Monday, January 21, 2008

Inspiration Personified


This portion of one of Dr. King's speeches was delivered exactly one year before he was assassinated for his beliefs and dreams, April 4, 1967. Today of course, is the day America celebrates his life and contributions.

"This call for a world-wide fellowship that lifts neighborly concern beyond one’s tribe, race, class and nation is in reality a call for an all-embracing and unconditional love for all mankind. This oft misunderstood and this oft misinterpreted concept — so readily dismissed by the Nietzsches of the world as a weak and cowardly force — has now become an absolute necessity for the survival of man.
When I speak of love I am not speaking of some sentimental and weak response. I am not speaking of that force which is just emotional bosh. I am speaking of that force which all of the great religions have seen as the supreme unifying principle of life. Love is somehow the key that unlocks the door which leads to ultimate reality.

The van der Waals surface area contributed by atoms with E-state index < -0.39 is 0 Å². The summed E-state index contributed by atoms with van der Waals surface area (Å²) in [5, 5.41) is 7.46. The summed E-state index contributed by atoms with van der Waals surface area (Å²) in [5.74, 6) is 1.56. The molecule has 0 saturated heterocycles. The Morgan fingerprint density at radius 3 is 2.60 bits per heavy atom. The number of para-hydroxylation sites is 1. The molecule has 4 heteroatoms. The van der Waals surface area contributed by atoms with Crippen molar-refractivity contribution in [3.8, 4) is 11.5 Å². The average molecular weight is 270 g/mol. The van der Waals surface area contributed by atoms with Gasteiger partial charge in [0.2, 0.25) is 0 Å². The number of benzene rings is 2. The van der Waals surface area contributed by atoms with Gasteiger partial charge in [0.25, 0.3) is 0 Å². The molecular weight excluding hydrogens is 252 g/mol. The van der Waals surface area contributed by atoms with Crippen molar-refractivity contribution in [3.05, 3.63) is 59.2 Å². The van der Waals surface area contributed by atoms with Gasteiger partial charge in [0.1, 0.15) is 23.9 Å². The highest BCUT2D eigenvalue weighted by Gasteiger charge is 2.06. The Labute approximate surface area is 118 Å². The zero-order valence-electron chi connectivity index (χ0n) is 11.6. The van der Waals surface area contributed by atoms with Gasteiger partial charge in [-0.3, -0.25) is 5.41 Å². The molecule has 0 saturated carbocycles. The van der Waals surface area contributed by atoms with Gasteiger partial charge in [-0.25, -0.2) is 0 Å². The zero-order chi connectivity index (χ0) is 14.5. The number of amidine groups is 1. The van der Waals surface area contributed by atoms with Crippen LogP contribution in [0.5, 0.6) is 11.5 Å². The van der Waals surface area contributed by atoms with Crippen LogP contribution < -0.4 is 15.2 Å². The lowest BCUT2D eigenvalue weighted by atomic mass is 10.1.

This Hindu-Moslem-Christian-Jewish-Buddhist belief about ultimate reality is beautifully summed up in the first epistle of Saint John:
"Let us love one another; for love is God and everyone that loveth is born of God and knoweth God. He that loveth not knoweth not God; for God is love. If we love one another God dwelleth in us, and his love is perfected in us.

"Let us hope that this spirit will become the order of the day. We can no longer afford to worship the god of hate or bow before the altar of retaliation. The oceans of history are made turbulent by the ever-rising tides of hate. History is cluttered with the wreckage of nations and individuals that pursued this self-defeating path of hate. As Arnold Toynbee says : "Love is the ultimate force that makes for the saving choice of life and good against the damning choice of death and evil. Therefore the first hope in our inventory must be the hope that love is going to have the last word."

We, America, can never forget how you brought us to a consciousness so overdue.

1 comment:

Choosy Mothers Choose Jeff said...

Excellent. King was loved and should be thought of as a great man. Not only for his earlier work of racial tolerance but as well for his later efforts, which were unpopular at the time, of tolerance and equality for the immigrants, workers of all areas and his thoughts against the war effort.
Here's to you Dr. King!!